Beth Chapman’s family prepare to honor ‘Dog the Bounty Hunter’ star in Hawaii with memorial service

Beth Chapman’s family are gearing up to give the beloved matriarch a final send-off.

According to a release sent to Fox News on Friday, Cecily and Lyssa Chapman are inviting the public to join the Chapmans on Saturday for a gathering to honor the star's life in Waikiki’s Fort Derussy Beach.

DOG THE BOUNTY HUNTER: 'BETH ISN'T DEAD, SHE'S SLEEPING'

The family will participate in a Hawaiian chant and prayer, followed by a paddle out with loved ones. Those attending are being asked to bring ocean-friendly loose flowers but not leis to avoid harming ocean life.

Beth Chapman wife of Bounty Hunter Duane "Dog" Chapman kiss under an archway of roses near the waterfall at the Hilton Waikoloa Village in Waikoloa, on the Big Island of Hawaii, May 20, 2006.

Beth Chapman wife of Bounty Hunter Duane "Dog" Chapman kiss under an archway of roses near the waterfall at the Hilton Waikoloa Village in Waikoloa, on the Big Island of Hawaii, May 20, 2006. (Getty)

Duane “Dog” Chapman is also finalizing plans for a memorial service in Colorado where his wife also had a home.

“Those wishing to post photos and videos are asked to tag with #alohaoemrsdog,” shared the family. “Oe means 'you' in Hawaiian. It is customary to say, 'Aloha 'Oe' especially when saying farewell. There is a song by the same name which Hawaiians often sing at the end of a party, funerals, or when people are leaving the islands.”

Chapman died on Wednesday at age 51. Duane, 66, announced her passing on Twitter, writing, "It’s 5:32 in Hawaii, this is the time she would wake up to go hike Koko Head mountain. Only today, she hiked the stairway to heaven. We all love you, Beth. See you on the other side.”

A&E TO HONOR BETH CHAPMAN

Duane "Dog the Bounty Hunter" Chapman and wife Beth Chapman are seen at LAX on Sept. 28, 2017 in Los Angeles. 

Duane "Dog the Bounty Hunter" Chapman and wife Beth Chapman are seen at LAX on Sept. 28, 2017 in Los Angeles. 

Chapman was first diagnosed with stage 2 throat cancer in November 2017. She underwent successful surgery, but doctors months later told her the cancer had returned. Although she began chemotherapy in December 2018, Duane told Us Weekly at the time that she wanted to explore alternative therapies instead.

"Beth will not take anything the doctors want to give her. Even the doctor told me he doesn't want her to have seizures if the pain is that bad, but she won't do it," he said. "She takes over-the-counter pain meds. She will not take anything prescription."

Chapman wrote on Instagram in February that she was testing out CBD and THC-based therapies and alleged that chemotherapy was "poison."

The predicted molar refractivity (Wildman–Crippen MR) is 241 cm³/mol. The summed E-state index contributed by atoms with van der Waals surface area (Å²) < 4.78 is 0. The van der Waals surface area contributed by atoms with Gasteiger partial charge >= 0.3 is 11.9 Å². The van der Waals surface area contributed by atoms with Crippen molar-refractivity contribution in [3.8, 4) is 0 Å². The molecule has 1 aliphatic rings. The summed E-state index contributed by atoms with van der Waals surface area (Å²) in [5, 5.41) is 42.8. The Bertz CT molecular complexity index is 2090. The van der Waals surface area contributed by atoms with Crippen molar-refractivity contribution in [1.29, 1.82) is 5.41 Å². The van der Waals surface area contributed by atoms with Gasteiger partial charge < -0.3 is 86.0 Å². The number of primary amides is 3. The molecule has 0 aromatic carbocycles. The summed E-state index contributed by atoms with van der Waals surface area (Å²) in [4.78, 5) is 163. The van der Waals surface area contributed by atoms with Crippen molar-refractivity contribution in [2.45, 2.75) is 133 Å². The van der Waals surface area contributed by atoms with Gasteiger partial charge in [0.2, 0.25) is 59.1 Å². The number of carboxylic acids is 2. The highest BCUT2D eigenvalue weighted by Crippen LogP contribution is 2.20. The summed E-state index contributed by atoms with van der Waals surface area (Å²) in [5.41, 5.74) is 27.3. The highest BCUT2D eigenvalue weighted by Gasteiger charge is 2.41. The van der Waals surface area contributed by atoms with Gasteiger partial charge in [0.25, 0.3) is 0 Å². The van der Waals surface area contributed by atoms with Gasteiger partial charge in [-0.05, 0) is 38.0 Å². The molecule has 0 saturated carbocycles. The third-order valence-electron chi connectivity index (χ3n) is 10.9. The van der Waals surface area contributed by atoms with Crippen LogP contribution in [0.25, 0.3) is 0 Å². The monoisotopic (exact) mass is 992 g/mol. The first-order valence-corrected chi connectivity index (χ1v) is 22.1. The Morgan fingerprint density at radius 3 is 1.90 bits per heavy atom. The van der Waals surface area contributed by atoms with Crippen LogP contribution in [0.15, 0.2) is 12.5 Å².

In April 2019 she was admitted to a hospital in Hawaii with "serious breathing issues," but recovered.

Duane "Dog" Chapman Beth Chapman at the CMT Music Awards at Bridgestone Arena in Nashville, Tenn., on June 5, 2013. (Photo by Donn Jones/Invision/AP, File)

Duane "Dog" Chapman Beth Chapman at the CMT Music Awards at Bridgestone Arena in Nashville, Tenn., on June 5, 2013. (Photo by Donn Jones/Invision/AP, File)

BETH CHAPMAN DEAD AT 51

Then, this last weekend she was rushed again to the ER and placed in a medically induced coma. Sources told TMZ that Chapman was having trouble breathing due to her throat cancer and described the incident as a "choking emergency." Her family, including daughter Bonnie, reportedly traveled to Hawaii to be by her side.

On Monday, Duane posted a photo of Chapman’s hand in a hospital bed, noting her signature manicure was intact.

Chapman hinted in May 2019 that she had stopped chemotherapy treatments for her throat cancer, telling People, "Chemotherapy is not my bag, people. Sorry, that’s not for me. So for me, this is the ultimate test of faith. This is my ultimate lesson. And it will either be taught to me or to you. And I am fine with taking the hit for everyone else. Because I think I know another guy who did the same thing."

BETH CHAPMAN'S FINAL WORDS REVEALED

Back in 2017, Chapman told Fox News she was determined to fight her cancer successfully.

“Listen, the first week all you think about is death,” she explained at the time. “You think of how long do you have, what can you accomplish in that short time. You WebMD it, you contact Dr. Google — and all of those places are the wrong places to seek information, honestly… My husband is amazingly positive all the time. And he doesn’t utter negative words. So after the first week, my mind shifted from death to life. And how I was going to survive, how I was going to make it… I was going to need love and encouragement.”

Fox News' Jessica Sager contributed to this report.